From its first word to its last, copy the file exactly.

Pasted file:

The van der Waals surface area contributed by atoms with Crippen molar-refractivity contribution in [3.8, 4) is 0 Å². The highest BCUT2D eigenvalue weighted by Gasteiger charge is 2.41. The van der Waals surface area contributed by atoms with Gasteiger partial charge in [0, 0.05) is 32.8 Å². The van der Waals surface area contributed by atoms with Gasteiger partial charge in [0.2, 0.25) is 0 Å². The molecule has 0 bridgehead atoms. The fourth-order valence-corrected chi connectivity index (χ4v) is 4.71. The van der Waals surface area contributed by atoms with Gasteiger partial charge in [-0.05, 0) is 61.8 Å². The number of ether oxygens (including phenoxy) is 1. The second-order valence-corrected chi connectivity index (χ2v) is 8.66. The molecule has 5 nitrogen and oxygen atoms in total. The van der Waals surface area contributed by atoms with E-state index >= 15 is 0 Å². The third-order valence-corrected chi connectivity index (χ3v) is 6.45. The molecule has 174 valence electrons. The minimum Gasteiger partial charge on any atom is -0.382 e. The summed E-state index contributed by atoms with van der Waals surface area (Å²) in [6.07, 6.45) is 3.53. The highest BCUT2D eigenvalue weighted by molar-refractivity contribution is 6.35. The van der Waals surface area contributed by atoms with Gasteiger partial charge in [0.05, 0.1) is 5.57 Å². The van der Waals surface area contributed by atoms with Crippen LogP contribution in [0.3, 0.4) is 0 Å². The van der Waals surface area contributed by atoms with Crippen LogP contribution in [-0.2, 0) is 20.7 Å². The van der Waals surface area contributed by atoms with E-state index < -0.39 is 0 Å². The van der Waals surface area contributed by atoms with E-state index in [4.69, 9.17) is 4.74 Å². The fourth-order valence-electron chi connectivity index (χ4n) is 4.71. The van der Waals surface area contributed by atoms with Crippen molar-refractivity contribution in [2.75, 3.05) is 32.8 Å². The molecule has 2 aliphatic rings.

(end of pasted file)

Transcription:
The van der Waals surface area contributed by atoms with Crippen molar-refractivity contribution in [3.8, 4) is 0 Å². The highest BCUT2D eigenvalue weighted by Gasteiger charge is 2.41. The van der Waals surface area contributed by atoms with Gasteiger partial charge in [0, 0.05) is 32.8 Å². The van der Waals surface area contributed by atoms with Gasteiger partial charge in [0.2, 0.25) is 0 Å². The molecule has 0 bridgehead atoms. The fourth-order valence-corrected chi connectivity index (χ4v) is 4.71. The van der Waals surface area contributed by atoms with Gasteiger partial charge in [-0.05, 0) is 61.8 Å². The number of ether oxygens (including phenoxy) is 1. The second-order valence-corrected chi connectivity index (χ2v) is 8.66. The molecule has 5 nitrogen and oxygen atoms in total. The van der Waals surface area contributed by atoms with E-state index >= 15 is 0 Å². The third-order valence-corrected chi connectivity index (χ3v) is 6.45. The molecule has 174 valence electrons. The minimum Gasteiger partial charge on any atom is -0.382 e. The summed E-state index contributed by atoms with van der Waals surface area (Å²) in [6.07, 6.45) is 3.53. The highest BCUT2D eigenvalue weighted by molar-refractivity contribution is 6.35. The van der Waals surface area contributed by atoms with Gasteiger partial charge in [0.05, 0.1) is 5.57 Å². The van der Waals surface area contributed by atoms with Crippen LogP contribution in [0.3, 0.4) is 0 Å². The van der Waals surface area contributed by atoms with Crippen LogP contribution in [-0.2, 0) is 20.7 Å². The van der Waals surface area contributed by atoms with E-state index < -0.39 is 0 Å². The van der Waals surface area contributed by atoms with E-state index in [4.69, 9.17) is 4.74 Å². The fourth-order valence-electron chi connectivity index (χ4n) is 4.71. The van der Waals surface area contributed by atoms with Crippen molar-refractivity contribution in [2.75, 3.05) is 32.8 Å². The molecule has 2 aliphatic rings.